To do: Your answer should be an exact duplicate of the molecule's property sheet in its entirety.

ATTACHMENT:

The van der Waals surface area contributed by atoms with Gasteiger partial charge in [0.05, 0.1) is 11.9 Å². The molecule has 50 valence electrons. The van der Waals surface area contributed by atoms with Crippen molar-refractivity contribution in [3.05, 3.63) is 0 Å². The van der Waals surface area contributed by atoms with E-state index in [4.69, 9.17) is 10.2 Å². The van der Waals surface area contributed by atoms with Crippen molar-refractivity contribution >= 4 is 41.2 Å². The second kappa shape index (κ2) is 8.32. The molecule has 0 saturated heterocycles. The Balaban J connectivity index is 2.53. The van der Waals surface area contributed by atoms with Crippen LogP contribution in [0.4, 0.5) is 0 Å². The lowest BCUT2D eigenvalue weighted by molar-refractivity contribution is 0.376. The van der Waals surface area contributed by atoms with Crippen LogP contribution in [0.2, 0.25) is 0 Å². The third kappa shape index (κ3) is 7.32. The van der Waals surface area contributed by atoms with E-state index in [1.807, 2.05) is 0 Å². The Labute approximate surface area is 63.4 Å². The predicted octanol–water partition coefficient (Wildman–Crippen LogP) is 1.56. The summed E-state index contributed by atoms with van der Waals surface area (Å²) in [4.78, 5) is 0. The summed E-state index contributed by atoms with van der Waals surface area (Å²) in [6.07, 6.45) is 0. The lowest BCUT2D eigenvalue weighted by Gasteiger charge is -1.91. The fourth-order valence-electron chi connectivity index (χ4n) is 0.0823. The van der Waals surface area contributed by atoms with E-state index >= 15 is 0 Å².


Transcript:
The van der Waals surface area contributed by atoms with Gasteiger partial charge in [0.05, 0.1) is 11.9 Å². The molecule has 50 valence electrons. The van der Waals surface area contributed by atoms with Crippen molar-refractivity contribution in [3.05, 3.63) is 0 Å². The van der Waals surface area contributed by atoms with E-state index in [4.69, 9.17) is 10.2 Å². The van der Waals surface area contributed by atoms with Crippen molar-refractivity contribution >= 4 is 41.2 Å². The second kappa shape index (κ2) is 8.32. The molecule has 0 saturated heterocycles. The Balaban J connectivity index is 2.53. The van der Waals surface area contributed by atoms with Crippen LogP contribution in [0.4, 0.5) is 0 Å². The lowest BCUT2D eigenvalue weighted by molar-refractivity contribution is 0.376. The van der Waals surface area contributed by atoms with Crippen LogP contribution in [0.2, 0.25) is 0 Å². The third kappa shape index (κ3) is 7.32. The van der Waals surface area contributed by atoms with E-state index in [1.807, 2.05) is 0 Å². The Labute approximate surface area is 63.4 Å². The predicted octanol–water partition coefficient (Wildman–Crippen LogP) is 1.56. The summed E-state index contributed by atoms with van der Waals surface area (Å²) in [4.78, 5) is 0. The summed E-state index contributed by atoms with van der Waals surface area (Å²) in [6.07, 6.45) is 0. The lowest BCUT2D eigenvalue weighted by Gasteiger charge is -1.91. The fourth-order valence-electron chi connectivity index (χ4n) is 0.0823. The van der Waals surface area contributed by atoms with E-state index >= 15 is 0 Å².